EVA continues to be very restricted; VAM is in short supply and there are multiple reports of availability issues of VAM and the building blocks that go into making it. European production is limited, and prices are largely rolling over, even in the face of significant price drops in other areas.

Speciality OPP is restricted with some key European plants experiencing production issues. Prices are staying high in this sector.


Andrew Waterfield
Product Supervisor – Styrenics

Styrenics Feedstocks
£/Metric Tonne by month

No Data Found



April SM rose by a colossal €360/T, driven by surging energy prices, and concerns about natural gas supply.

Production of SM is very energy intensive compared to other monomers, causing Styrene to be extremely reactive to any changes in energy cost. SM supply also dropped as EU supply tightened, and US imports fell to almost nothing. As a result, Polystyrene production was low and logistics issues did nothing to help the situation.

PS demand from converters was unusual. For some, only essential material was purchased at these record prices. Others cancelled orders entirely, while some larger converters chased security of supply, casting the net wide in search of material.

May SM contract price settled at €84/T higher than April – an all-time high. These increases are still driven by spiralling energy costs, and concerns surrounding gas supply in Europe.

PS followed these increases, with an added energy surcharge from some producers. Supply will remain tight as producers attempt to avoid overproduction, generating a stockpile of high price material, while converters will be forced to choose between security of supply and record pricing.



ABS rose by an average of €375/T in April. Despite this, demand and supply were balanced. EU ABS producers were forced to follow the rising composite monomer increases (SM +€360/T, butadiene +€200/T, ACN +€400/T), with energy surcharges being applied as well. On the other hand, Asian import prices rolled over, or even fell slightly in some cases.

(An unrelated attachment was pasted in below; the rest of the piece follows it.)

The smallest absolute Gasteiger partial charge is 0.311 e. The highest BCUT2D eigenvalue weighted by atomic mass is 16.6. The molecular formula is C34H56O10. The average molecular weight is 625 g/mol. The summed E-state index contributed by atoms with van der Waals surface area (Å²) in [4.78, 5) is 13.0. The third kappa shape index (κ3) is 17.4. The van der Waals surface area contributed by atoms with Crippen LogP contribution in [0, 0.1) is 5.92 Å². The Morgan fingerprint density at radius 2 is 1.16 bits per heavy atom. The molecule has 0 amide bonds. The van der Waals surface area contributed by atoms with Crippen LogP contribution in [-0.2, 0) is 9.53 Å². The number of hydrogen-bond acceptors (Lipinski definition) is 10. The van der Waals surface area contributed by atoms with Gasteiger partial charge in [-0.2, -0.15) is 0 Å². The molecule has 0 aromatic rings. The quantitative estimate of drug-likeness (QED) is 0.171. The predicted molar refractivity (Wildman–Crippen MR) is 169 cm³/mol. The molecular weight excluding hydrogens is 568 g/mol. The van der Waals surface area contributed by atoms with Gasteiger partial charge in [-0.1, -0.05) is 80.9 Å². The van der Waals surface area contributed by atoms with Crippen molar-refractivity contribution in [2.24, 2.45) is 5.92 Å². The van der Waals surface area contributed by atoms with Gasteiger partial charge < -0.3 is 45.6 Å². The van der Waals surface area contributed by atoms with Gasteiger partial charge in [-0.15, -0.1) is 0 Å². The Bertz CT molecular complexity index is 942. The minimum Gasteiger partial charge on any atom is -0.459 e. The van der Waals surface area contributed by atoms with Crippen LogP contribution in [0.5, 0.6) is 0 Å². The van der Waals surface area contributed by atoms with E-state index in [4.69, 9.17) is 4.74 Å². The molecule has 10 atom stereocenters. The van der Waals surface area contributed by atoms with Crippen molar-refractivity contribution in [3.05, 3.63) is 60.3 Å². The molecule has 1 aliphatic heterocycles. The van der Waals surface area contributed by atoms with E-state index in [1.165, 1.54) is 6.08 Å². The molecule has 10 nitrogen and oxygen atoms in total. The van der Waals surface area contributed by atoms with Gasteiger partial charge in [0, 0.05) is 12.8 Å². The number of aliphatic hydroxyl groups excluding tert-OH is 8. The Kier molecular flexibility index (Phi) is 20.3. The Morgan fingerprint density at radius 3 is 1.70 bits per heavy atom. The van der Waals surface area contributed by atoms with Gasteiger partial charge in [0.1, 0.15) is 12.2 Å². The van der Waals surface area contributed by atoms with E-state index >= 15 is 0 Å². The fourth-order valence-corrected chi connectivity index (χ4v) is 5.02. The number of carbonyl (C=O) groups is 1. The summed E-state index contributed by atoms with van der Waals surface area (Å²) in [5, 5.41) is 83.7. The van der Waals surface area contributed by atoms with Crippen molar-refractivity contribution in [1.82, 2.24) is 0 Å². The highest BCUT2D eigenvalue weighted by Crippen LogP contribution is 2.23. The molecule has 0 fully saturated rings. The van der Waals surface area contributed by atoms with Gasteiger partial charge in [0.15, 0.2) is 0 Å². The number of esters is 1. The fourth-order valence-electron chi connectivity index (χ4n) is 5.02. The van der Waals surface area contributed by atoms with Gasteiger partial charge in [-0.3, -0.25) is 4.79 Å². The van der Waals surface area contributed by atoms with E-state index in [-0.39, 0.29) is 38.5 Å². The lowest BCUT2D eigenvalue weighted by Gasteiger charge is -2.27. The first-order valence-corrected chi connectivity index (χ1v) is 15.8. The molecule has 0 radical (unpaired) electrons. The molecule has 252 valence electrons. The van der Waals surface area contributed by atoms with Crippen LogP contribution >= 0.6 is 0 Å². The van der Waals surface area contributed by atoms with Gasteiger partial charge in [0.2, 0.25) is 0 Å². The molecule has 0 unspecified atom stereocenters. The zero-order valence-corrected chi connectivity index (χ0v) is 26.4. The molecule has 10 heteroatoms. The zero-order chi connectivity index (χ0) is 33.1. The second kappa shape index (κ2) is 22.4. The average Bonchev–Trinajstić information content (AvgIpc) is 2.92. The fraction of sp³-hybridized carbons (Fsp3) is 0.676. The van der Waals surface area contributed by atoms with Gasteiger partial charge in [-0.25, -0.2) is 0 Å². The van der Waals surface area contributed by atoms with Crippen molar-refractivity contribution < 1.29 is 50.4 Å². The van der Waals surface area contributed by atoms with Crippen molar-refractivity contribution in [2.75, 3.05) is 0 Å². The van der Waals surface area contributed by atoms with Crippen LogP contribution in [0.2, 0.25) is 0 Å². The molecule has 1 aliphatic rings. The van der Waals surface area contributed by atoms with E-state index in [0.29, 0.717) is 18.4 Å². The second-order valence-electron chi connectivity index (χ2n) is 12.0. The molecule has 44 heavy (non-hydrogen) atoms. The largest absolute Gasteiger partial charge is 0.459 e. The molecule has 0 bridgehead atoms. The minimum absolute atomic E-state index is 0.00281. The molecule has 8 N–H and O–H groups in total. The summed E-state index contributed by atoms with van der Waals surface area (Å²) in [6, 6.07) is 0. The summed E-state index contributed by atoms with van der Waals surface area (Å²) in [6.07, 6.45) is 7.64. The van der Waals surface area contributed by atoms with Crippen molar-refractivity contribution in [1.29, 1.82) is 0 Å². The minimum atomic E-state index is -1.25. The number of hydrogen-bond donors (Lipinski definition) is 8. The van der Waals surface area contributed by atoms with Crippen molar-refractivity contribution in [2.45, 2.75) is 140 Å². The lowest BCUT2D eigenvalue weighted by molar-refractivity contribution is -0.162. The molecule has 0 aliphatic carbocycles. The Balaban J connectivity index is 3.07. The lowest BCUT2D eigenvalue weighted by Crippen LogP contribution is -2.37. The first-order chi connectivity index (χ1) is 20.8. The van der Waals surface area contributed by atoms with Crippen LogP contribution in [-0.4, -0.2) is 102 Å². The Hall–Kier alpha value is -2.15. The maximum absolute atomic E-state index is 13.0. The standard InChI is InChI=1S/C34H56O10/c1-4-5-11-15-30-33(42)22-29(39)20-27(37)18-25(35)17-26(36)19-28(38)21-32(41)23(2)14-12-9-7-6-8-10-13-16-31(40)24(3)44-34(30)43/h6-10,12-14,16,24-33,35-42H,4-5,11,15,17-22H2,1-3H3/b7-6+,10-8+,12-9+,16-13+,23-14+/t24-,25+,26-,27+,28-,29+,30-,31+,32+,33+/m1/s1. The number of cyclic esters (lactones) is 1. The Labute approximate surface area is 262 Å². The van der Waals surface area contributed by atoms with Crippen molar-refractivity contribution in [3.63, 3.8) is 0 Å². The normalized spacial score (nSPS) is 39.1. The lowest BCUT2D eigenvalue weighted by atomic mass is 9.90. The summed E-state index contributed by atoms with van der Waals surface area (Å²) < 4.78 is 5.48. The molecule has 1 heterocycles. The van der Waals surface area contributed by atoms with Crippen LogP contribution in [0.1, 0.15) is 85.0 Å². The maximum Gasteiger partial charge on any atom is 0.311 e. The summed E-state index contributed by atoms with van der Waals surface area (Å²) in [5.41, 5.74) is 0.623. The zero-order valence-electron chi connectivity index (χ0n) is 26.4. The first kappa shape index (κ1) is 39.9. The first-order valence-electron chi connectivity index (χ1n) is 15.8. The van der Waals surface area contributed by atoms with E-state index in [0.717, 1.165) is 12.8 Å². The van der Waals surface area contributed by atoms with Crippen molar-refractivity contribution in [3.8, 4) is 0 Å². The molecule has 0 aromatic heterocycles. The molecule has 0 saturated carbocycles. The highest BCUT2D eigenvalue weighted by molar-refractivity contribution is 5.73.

Surging monomer and energy costs in May can only push prices higher. Monomer prices have risen again ((SM +€84/T, butadiene Roll, ACN +€14.5/T), and rising energy costs will have to be added to this. Asian import pricing is less reactive, but supply is not large enough to smooth out the peaks. It must also be assumed that price increases of this magnitude will throttle demand.



As usual, PC/ABS price is following the trend of ABS.

Other Styrenics

SAN and specialities such as ASA and SMMA continue to follow the price trend of ABS.

Engineering Polymers

Sharron Jarvis
Product Supervisor – Engineering Polymers

Engineering Polymer Feedstocks
£/Metric Tonne by month

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A vast array of price increases have been announced between 100-800 euros per metric tonne. Raw materials, energy costs and transportation are still escalating.

The situation for supply on standard grades is sufficient, however there continues to be restricted supply of more speciality grades.



A wide spread of price increases have been announced to the market of between 200-1000 euros per metric tonne.

Very restricted supply is one key factor due to a distinct lack of imports coming from the US. The ongoing war in Ukraine also continues to affect energy costs, transportation, and intermediates for PA66 materials.



The picture for POM remains unchanged with increasing prices. The supply situation remains extremely restricted with allocation systems still in place.



Benzene contracts saw a slight increase of 45 euros per metric tonne for May, but with rising energy and transportation costs further price increases have been announced.

Production in Europe remains low with reduced outputs due to maintenance programs; however, supply should be adequate as we start to see more imports arriving from Asia.



Price increases announced to the market of around €350/tonne, and the supply of MMA is still noticeably short.



The situation remains dire due to continued shortages of Purified Terephthalic Acid (PTA) and Butanediol (BDO) which in turn means significantly higher prices and extremely restricted supply.

Other Engineering Polymers

The situation for other engineering grades remains complex, difficult to predict and depends very much on the material type, but shortages and cost increases are still the norm for every polymer.

Contact Mike Boswell

Managing Director – Plastribution Group

Contact Ian Chisnall

Product Manager – Polyolefins

Contact Andrew Waterfield

Product Supervisor – Styrenics

Contact Sharron Jarvis

Product Supervisor – Engineering Polymers